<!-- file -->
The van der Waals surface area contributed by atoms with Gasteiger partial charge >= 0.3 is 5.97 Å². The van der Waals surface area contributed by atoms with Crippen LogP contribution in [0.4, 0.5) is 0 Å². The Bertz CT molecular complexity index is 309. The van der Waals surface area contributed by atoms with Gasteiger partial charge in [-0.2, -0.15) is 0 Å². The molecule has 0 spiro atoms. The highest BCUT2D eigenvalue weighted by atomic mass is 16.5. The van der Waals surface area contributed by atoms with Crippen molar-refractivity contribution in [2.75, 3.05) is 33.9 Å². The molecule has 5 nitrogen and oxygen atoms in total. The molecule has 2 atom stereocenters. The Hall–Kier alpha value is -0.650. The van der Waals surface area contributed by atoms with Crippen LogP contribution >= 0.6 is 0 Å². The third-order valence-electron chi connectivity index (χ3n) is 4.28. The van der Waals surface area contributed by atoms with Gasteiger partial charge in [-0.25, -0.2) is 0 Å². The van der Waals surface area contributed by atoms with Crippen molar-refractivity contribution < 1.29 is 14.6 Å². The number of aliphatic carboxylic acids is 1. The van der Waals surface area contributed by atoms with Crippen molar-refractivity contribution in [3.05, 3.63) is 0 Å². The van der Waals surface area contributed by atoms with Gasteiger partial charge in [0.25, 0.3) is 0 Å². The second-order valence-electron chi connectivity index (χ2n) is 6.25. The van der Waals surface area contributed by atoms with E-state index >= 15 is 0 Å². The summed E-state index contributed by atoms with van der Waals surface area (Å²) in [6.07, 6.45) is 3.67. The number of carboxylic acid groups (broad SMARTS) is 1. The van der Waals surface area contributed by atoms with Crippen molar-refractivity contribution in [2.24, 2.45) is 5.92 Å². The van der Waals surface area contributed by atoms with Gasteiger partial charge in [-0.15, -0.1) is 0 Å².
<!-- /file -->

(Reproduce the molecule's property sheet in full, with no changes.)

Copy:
The van der Waals surface area contributed by atoms with Gasteiger partial charge >= 0.3 is 5.97 Å². The van der Waals surface area contributed by atoms with Crippen LogP contribution in [0.4, 0.5) is 0 Å². The Bertz CT molecular complexity index is 309. The van der Waals surface area contributed by atoms with Gasteiger partial charge in [-0.2, -0.15) is 0 Å². The molecule has 0 spiro atoms. The highest BCUT2D eigenvalue weighted by atomic mass is 16.5. The van der Waals surface area contributed by atoms with Crippen molar-refractivity contribution in [2.75, 3.05) is 33.9 Å². The molecule has 5 nitrogen and oxygen atoms in total. The molecule has 2 atom stereocenters. The Hall–Kier alpha value is -0.650. The van der Waals surface area contributed by atoms with Crippen LogP contribution >= 0.6 is 0 Å². The third-order valence-electron chi connectivity index (χ3n) is 4.28. The van der Waals surface area contributed by atoms with Gasteiger partial charge in [-0.25, -0.2) is 0 Å². The van der Waals surface area contributed by atoms with Crippen molar-refractivity contribution < 1.29 is 14.6 Å². The number of aliphatic carboxylic acids is 1. The van der Waals surface area contributed by atoms with Crippen molar-refractivity contribution in [3.05, 3.63) is 0 Å². The van der Waals surface area contributed by atoms with Gasteiger partial charge in [0.25, 0.3) is 0 Å². The second-order valence-electron chi connectivity index (χ2n) is 6.25. The van der Waals surface area contributed by atoms with E-state index >= 15 is 0 Å². The summed E-state index contributed by atoms with van der Waals surface area (Å²) in [6.07, 6.45) is 3.67. The number of carboxylic acid groups (broad SMARTS) is 1. The van der Waals surface area contributed by atoms with Crippen molar-refractivity contribution in [2.24, 2.45) is 5.92 Å². The van der Waals surface area contributed by atoms with Gasteiger partial charge in [-0.15, -0.1) is 0 Å².